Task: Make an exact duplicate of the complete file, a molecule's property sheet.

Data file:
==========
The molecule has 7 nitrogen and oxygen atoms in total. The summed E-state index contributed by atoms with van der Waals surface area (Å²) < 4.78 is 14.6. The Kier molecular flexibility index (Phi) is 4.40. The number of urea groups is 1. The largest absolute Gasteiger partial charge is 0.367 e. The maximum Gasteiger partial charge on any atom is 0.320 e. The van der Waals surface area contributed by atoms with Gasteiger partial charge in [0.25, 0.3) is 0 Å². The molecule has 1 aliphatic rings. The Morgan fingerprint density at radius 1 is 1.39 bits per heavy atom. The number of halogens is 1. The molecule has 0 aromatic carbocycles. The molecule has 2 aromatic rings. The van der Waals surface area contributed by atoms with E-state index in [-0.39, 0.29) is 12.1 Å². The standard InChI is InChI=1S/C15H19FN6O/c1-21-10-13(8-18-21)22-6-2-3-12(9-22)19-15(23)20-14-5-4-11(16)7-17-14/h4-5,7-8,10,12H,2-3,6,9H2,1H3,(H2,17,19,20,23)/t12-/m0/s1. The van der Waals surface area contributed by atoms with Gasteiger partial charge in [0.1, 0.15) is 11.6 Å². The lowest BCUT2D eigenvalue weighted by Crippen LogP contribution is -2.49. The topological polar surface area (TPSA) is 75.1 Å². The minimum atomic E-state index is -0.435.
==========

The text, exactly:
The molecule has 7 nitrogen and oxygen atoms in total. The summed E-state index contributed by atoms with van der Waals surface area (Å²) < 4.78 is 14.6. The Kier molecular flexibility index (Phi) is 4.40. The number of urea groups is 1. The largest absolute Gasteiger partial charge is 0.367 e. The maximum Gasteiger partial charge on any atom is 0.320 e. The van der Waals surface area contributed by atoms with Gasteiger partial charge in [0.25, 0.3) is 0 Å². The molecule has 1 aliphatic rings. The Morgan fingerprint density at radius 1 is 1.39 bits per heavy atom. The number of halogens is 1. The molecule has 0 aromatic carbocycles. The molecule has 2 aromatic rings. The van der Waals surface area contributed by atoms with E-state index in [-0.39, 0.29) is 12.1 Å². The standard InChI is InChI=1S/C15H19FN6O/c1-21-10-13(8-18-21)22-6-2-3-12(9-22)19-15(23)20-14-5-4-11(16)7-17-14/h4-5,7-8,10,12H,2-3,6,9H2,1H3,(H2,17,19,20,23)/t12-/m0/s1. The van der Waals surface area contributed by atoms with Gasteiger partial charge in [0.1, 0.15) is 11.6 Å². The lowest BCUT2D eigenvalue weighted by Crippen LogP contribution is -2.49. The topological polar surface area (TPSA) is 75.1 Å². The minimum atomic E-state index is -0.435.